Some of the biggest names in the industry are working to make containers live up to the hype.
At LinuxCon Europe at the start of October, the company released under the Apache 2.0 license InfraKit, which is basically a set of software tools that are designed to manage containers on cloud services.
What this technology does is to overcome the various ways that cloud providers deploy servers, and let users control their systems.
The family of plugin components communicate via HTTP and are able to look at the current infrastructure and take action when the state moves away from the user specification.
Ease of use is clearly one of the top considerations for both businesses and tech companies, as is security and visibility.
At the Red Hat Summit in June, the company launched a container scanning interface to enable security partners to plug into the company’s OpenShift Container Platform. What this allows is the ability for users to see what is running inside their containers and whether the latest security updates have been applied.
This should be particularly beneficial to companies in Europe that are preparing for the introduction of the European General Data Protection Regulation, and really any company that wants to know what data is where.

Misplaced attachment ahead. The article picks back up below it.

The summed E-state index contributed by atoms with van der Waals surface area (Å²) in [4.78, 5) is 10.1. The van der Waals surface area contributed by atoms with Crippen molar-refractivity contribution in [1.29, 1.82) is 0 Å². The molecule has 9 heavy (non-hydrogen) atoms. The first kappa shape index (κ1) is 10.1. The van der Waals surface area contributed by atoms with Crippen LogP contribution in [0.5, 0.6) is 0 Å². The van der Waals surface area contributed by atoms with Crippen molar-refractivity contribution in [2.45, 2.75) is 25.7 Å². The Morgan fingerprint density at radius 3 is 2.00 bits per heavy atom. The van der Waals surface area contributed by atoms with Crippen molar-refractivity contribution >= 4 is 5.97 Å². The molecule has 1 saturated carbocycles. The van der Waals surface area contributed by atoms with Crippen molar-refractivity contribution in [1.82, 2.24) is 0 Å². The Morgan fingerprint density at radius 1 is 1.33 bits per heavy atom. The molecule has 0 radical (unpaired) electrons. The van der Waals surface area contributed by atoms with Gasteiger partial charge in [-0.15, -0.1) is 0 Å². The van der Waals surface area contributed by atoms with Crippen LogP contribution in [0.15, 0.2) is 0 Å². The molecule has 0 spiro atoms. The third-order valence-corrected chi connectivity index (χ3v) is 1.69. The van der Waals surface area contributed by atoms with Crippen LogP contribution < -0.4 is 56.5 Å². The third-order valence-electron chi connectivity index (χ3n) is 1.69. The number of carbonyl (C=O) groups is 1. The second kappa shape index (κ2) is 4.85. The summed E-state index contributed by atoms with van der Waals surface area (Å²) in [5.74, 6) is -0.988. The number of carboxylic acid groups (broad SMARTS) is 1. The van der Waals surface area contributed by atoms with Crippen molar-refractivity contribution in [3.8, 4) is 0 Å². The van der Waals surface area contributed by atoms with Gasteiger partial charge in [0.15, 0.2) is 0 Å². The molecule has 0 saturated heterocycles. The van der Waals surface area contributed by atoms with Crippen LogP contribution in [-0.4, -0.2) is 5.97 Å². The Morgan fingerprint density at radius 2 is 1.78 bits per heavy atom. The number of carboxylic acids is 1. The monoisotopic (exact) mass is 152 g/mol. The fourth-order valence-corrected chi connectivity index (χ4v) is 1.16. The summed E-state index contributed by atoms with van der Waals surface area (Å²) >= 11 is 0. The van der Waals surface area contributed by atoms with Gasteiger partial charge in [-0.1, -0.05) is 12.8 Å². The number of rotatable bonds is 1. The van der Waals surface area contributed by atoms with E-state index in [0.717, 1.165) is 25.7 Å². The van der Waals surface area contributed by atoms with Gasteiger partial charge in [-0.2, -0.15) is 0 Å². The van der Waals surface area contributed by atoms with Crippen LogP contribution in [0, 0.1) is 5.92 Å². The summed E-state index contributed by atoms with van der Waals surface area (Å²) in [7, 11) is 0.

OpenStack is another that has placed a much greater focus on containers, after dismissing the notion that containers and virtualisation can’t co-exist.
The OpenStack community recently revealed the 14th version of its open source software for building its clouds and again there were moves around containers.
What’s clear is that plenty of work is being done to make containers the solution that they are promised to be.
In effect, vendors are making it enterprise ready. Yes containers have been around for decades in one form or another, but apart from Google with its Borg system, the enterprise credentials of the technology are still being built.
The container market has gained a lot of interest and with that has come confusion with numerous different methods or ideas about how to use them.
Work on creating standards, improving security, and reference architectures remain a must for one of the hottest topics in the industry.